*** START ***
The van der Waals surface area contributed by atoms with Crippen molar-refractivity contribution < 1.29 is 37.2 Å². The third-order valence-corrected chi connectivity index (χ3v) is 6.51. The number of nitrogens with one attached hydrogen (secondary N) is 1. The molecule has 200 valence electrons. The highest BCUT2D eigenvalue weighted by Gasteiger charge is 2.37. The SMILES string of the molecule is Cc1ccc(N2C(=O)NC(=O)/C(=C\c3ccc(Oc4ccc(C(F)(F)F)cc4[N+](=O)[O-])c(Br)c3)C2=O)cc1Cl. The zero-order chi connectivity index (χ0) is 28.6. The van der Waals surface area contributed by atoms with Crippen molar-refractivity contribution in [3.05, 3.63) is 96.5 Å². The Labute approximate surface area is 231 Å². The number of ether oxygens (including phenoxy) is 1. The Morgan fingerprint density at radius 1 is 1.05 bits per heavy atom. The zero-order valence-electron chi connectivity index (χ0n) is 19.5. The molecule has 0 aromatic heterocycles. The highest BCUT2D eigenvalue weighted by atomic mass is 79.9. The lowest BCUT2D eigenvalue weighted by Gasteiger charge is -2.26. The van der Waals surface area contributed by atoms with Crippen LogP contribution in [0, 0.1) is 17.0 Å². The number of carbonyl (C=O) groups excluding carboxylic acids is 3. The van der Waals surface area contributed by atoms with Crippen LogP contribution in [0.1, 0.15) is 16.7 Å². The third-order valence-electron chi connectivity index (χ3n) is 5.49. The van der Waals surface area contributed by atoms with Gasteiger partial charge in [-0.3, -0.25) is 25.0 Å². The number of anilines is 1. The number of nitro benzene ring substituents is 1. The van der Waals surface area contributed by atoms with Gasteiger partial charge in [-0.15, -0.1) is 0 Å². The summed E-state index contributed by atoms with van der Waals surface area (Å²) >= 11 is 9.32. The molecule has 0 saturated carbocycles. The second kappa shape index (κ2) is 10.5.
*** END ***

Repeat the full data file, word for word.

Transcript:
The van der Waals surface area contributed by atoms with Crippen molar-refractivity contribution < 1.29 is 37.2 Å². The third-order valence-corrected chi connectivity index (χ3v) is 6.51. The number of nitrogens with one attached hydrogen (secondary N) is 1. The molecule has 200 valence electrons. The highest BCUT2D eigenvalue weighted by Gasteiger charge is 2.37. The SMILES string of the molecule is Cc1ccc(N2C(=O)NC(=O)/C(=C\c3ccc(Oc4ccc(C(F)(F)F)cc4[N+](=O)[O-])c(Br)c3)C2=O)cc1Cl. The zero-order chi connectivity index (χ0) is 28.6. The van der Waals surface area contributed by atoms with Crippen molar-refractivity contribution in [3.05, 3.63) is 96.5 Å². The Labute approximate surface area is 231 Å². The number of ether oxygens (including phenoxy) is 1. The Morgan fingerprint density at radius 1 is 1.05 bits per heavy atom. The zero-order valence-electron chi connectivity index (χ0n) is 19.5. The molecule has 0 aromatic heterocycles. The highest BCUT2D eigenvalue weighted by atomic mass is 79.9. The lowest BCUT2D eigenvalue weighted by Gasteiger charge is -2.26. The van der Waals surface area contributed by atoms with Crippen LogP contribution in [0, 0.1) is 17.0 Å². The number of carbonyl (C=O) groups excluding carboxylic acids is 3. The van der Waals surface area contributed by atoms with Crippen LogP contribution in [0.1, 0.15) is 16.7 Å². The third-order valence-electron chi connectivity index (χ3n) is 5.49. The van der Waals surface area contributed by atoms with Gasteiger partial charge in [-0.3, -0.25) is 25.0 Å². The number of anilines is 1. The number of nitro benzene ring substituents is 1. The van der Waals surface area contributed by atoms with Gasteiger partial charge in [-0.15, -0.1) is 0 Å². The summed E-state index contributed by atoms with van der Waals surface area (Å²) >= 11 is 9.32. The molecule has 0 saturated carbocycles. The second kappa shape index (κ2) is 10.5.